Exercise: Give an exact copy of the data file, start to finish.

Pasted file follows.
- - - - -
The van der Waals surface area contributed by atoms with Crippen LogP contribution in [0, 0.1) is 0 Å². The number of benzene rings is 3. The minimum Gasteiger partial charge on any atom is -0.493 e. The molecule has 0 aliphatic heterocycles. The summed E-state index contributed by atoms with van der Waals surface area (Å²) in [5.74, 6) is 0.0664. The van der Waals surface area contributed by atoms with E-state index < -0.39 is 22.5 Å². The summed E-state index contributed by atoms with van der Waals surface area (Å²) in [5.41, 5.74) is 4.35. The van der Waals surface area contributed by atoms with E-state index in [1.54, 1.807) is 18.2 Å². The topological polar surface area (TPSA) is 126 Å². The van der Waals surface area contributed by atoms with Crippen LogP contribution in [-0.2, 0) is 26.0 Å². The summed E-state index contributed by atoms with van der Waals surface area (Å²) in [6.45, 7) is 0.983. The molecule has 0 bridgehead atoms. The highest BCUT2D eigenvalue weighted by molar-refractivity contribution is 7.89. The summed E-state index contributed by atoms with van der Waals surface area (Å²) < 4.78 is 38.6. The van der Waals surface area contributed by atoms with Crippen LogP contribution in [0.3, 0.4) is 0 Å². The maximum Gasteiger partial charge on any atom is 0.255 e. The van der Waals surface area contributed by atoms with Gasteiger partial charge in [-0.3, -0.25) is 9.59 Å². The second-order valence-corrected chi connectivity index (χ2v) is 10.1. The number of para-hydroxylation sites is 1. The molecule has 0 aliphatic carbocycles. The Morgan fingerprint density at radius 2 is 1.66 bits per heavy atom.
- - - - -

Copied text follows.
The van der Waals surface area contributed by atoms with Crippen LogP contribution in [0, 0.1) is 0 Å². The number of benzene rings is 3. The minimum Gasteiger partial charge on any atom is -0.493 e. The molecule has 0 aliphatic heterocycles. The summed E-state index contributed by atoms with van der Waals surface area (Å²) in [5.74, 6) is 0.0664. The van der Waals surface area contributed by atoms with E-state index < -0.39 is 22.5 Å². The summed E-state index contributed by atoms with van der Waals surface area (Å²) in [5.41, 5.74) is 4.35. The van der Waals surface area contributed by atoms with E-state index in [1.54, 1.807) is 18.2 Å². The topological polar surface area (TPSA) is 126 Å². The van der Waals surface area contributed by atoms with Crippen LogP contribution in [-0.2, 0) is 26.0 Å². The summed E-state index contributed by atoms with van der Waals surface area (Å²) in [6.45, 7) is 0.983. The molecule has 0 bridgehead atoms. The highest BCUT2D eigenvalue weighted by molar-refractivity contribution is 7.89. The summed E-state index contributed by atoms with van der Waals surface area (Å²) < 4.78 is 38.6. The van der Waals surface area contributed by atoms with Crippen LogP contribution in [0.3, 0.4) is 0 Å². The maximum Gasteiger partial charge on any atom is 0.255 e. The van der Waals surface area contributed by atoms with Gasteiger partial charge in [-0.3, -0.25) is 9.59 Å². The second-order valence-corrected chi connectivity index (χ2v) is 10.1. The number of para-hydroxylation sites is 1. The molecule has 0 aliphatic carbocycles. The Morgan fingerprint density at radius 2 is 1.66 bits per heavy atom.